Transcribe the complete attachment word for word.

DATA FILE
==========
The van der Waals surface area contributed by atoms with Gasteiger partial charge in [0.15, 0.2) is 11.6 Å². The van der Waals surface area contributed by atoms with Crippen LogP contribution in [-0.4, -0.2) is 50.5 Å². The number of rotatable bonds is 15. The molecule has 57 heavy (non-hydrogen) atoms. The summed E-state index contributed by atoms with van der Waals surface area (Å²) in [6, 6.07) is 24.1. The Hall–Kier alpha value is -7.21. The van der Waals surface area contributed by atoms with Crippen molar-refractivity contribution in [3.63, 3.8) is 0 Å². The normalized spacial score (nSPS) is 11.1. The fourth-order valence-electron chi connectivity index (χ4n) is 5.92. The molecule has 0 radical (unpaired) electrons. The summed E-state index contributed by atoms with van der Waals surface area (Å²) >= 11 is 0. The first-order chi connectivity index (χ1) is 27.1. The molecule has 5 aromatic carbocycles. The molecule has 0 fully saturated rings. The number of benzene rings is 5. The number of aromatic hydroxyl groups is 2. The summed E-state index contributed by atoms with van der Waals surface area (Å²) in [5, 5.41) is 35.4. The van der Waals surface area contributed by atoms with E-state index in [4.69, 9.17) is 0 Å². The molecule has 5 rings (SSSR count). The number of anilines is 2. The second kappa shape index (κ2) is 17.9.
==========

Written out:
The van der Waals surface area contributed by atoms with Gasteiger partial charge in [0.15, 0.2) is 11.6 Å². The van der Waals surface area contributed by atoms with Crippen LogP contribution in [-0.4, -0.2) is 50.5 Å². The number of rotatable bonds is 15. The molecule has 57 heavy (non-hydrogen) atoms. The summed E-state index contributed by atoms with van der Waals surface area (Å²) in [6, 6.07) is 24.1. The Hall–Kier alpha value is -7.21. The van der Waals surface area contributed by atoms with Crippen molar-refractivity contribution in [3.63, 3.8) is 0 Å². The normalized spacial score (nSPS) is 11.1. The fourth-order valence-electron chi connectivity index (χ4n) is 5.92. The molecule has 0 radical (unpaired) electrons. The summed E-state index contributed by atoms with van der Waals surface area (Å²) >= 11 is 0. The first-order chi connectivity index (χ1) is 27.1. The molecule has 5 aromatic carbocycles. The molecule has 0 fully saturated rings. The number of benzene rings is 5. The number of aromatic hydroxyl groups is 2. The summed E-state index contributed by atoms with van der Waals surface area (Å²) in [5, 5.41) is 35.4. The van der Waals surface area contributed by atoms with E-state index in [4.69, 9.17) is 0 Å². The molecule has 5 rings (SSSR count). The number of anilines is 2. The second kappa shape index (κ2) is 17.9.